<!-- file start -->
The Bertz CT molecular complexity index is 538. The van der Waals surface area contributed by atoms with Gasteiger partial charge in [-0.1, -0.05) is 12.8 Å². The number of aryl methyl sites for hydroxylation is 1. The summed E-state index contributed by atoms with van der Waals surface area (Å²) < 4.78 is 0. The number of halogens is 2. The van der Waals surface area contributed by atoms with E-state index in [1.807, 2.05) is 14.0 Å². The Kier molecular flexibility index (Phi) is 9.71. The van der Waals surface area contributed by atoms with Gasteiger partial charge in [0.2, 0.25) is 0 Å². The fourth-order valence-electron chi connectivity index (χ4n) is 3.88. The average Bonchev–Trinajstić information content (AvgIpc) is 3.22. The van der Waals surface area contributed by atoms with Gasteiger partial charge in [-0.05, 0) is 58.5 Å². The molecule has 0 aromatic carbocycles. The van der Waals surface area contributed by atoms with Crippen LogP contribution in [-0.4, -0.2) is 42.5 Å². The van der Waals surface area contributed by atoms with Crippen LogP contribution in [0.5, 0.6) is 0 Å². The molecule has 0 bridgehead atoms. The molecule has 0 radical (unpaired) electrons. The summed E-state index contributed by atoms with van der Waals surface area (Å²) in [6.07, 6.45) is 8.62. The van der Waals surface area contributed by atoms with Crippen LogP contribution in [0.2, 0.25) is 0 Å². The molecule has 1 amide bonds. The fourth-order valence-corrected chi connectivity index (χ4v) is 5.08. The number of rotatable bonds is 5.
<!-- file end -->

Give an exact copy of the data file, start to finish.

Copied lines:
The Bertz CT molecular complexity index is 538. The van der Waals surface area contributed by atoms with Gasteiger partial charge in [-0.1, -0.05) is 12.8 Å². The number of aryl methyl sites for hydroxylation is 1. The summed E-state index contributed by atoms with van der Waals surface area (Å²) < 4.78 is 0. The number of halogens is 2. The van der Waals surface area contributed by atoms with E-state index in [1.807, 2.05) is 14.0 Å². The Kier molecular flexibility index (Phi) is 9.71. The van der Waals surface area contributed by atoms with Gasteiger partial charge in [0.2, 0.25) is 0 Å². The fourth-order valence-electron chi connectivity index (χ4n) is 3.88. The average Bonchev–Trinajstić information content (AvgIpc) is 3.22. The van der Waals surface area contributed by atoms with Gasteiger partial charge in [-0.05, 0) is 58.5 Å². The molecule has 0 aromatic carbocycles. The van der Waals surface area contributed by atoms with Crippen LogP contribution in [-0.4, -0.2) is 42.5 Å². The van der Waals surface area contributed by atoms with Crippen LogP contribution in [0.5, 0.6) is 0 Å². The molecule has 0 bridgehead atoms. The molecule has 0 radical (unpaired) electrons. The summed E-state index contributed by atoms with van der Waals surface area (Å²) in [6.07, 6.45) is 8.62. The van der Waals surface area contributed by atoms with Crippen LogP contribution in [0.2, 0.25) is 0 Å². The molecule has 1 amide bonds. The fourth-order valence-corrected chi connectivity index (χ4v) is 5.08. The number of rotatable bonds is 5.